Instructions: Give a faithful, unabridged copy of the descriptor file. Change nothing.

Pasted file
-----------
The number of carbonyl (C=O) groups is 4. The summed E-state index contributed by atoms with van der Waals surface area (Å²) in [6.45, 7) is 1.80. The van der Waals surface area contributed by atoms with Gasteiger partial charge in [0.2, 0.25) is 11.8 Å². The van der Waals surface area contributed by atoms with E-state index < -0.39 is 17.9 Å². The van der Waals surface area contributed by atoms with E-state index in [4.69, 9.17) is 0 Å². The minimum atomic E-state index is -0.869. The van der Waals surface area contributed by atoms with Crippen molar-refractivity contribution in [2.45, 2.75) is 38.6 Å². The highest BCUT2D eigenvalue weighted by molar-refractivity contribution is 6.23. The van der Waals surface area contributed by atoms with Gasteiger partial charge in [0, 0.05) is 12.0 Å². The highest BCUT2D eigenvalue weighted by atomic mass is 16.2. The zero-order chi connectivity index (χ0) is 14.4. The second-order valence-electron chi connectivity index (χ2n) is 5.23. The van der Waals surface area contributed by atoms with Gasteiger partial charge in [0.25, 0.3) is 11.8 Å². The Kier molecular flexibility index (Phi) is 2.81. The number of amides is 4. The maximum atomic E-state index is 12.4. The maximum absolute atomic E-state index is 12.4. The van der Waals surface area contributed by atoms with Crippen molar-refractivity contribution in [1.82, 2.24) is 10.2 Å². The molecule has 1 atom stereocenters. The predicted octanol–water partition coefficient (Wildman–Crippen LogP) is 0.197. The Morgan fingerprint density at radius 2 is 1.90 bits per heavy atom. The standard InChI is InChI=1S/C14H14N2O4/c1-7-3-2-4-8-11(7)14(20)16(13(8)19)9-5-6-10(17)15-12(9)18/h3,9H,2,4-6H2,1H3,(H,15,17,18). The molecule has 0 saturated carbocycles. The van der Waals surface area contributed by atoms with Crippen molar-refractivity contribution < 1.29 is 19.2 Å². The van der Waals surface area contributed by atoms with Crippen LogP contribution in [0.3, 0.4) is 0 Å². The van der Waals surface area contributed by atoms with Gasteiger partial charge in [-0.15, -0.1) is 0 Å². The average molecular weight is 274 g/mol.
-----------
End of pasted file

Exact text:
The number of carbonyl (C=O) groups is 4. The summed E-state index contributed by atoms with van der Waals surface area (Å²) in [6.45, 7) is 1.80. The van der Waals surface area contributed by atoms with Gasteiger partial charge in [0.2, 0.25) is 11.8 Å². The van der Waals surface area contributed by atoms with E-state index < -0.39 is 17.9 Å². The van der Waals surface area contributed by atoms with E-state index in [4.69, 9.17) is 0 Å². The minimum atomic E-state index is -0.869. The van der Waals surface area contributed by atoms with Crippen molar-refractivity contribution in [2.45, 2.75) is 38.6 Å². The highest BCUT2D eigenvalue weighted by molar-refractivity contribution is 6.23. The van der Waals surface area contributed by atoms with Gasteiger partial charge in [0, 0.05) is 12.0 Å². The highest BCUT2D eigenvalue weighted by atomic mass is 16.2. The zero-order chi connectivity index (χ0) is 14.4. The second-order valence-electron chi connectivity index (χ2n) is 5.23. The van der Waals surface area contributed by atoms with Gasteiger partial charge in [0.25, 0.3) is 11.8 Å². The Kier molecular flexibility index (Phi) is 2.81. The number of amides is 4. The maximum atomic E-state index is 12.4. The maximum absolute atomic E-state index is 12.4. The van der Waals surface area contributed by atoms with Crippen molar-refractivity contribution in [1.82, 2.24) is 10.2 Å². The molecule has 1 atom stereocenters. The predicted octanol–water partition coefficient (Wildman–Crippen LogP) is 0.197. The Morgan fingerprint density at radius 2 is 1.90 bits per heavy atom. The standard InChI is InChI=1S/C14H14N2O4/c1-7-3-2-4-8-11(7)14(20)16(13(8)19)9-5-6-10(17)15-12(9)18/h3,9H,2,4-6H2,1H3,(H,15,17,18). The molecule has 0 saturated carbocycles. The van der Waals surface area contributed by atoms with Crippen molar-refractivity contribution < 1.29 is 19.2 Å². The van der Waals surface area contributed by atoms with Crippen LogP contribution in [0.3, 0.4) is 0 Å². The van der Waals surface area contributed by atoms with Gasteiger partial charge in [-0.15, -0.1) is 0 Å². The average molecular weight is 274 g/mol.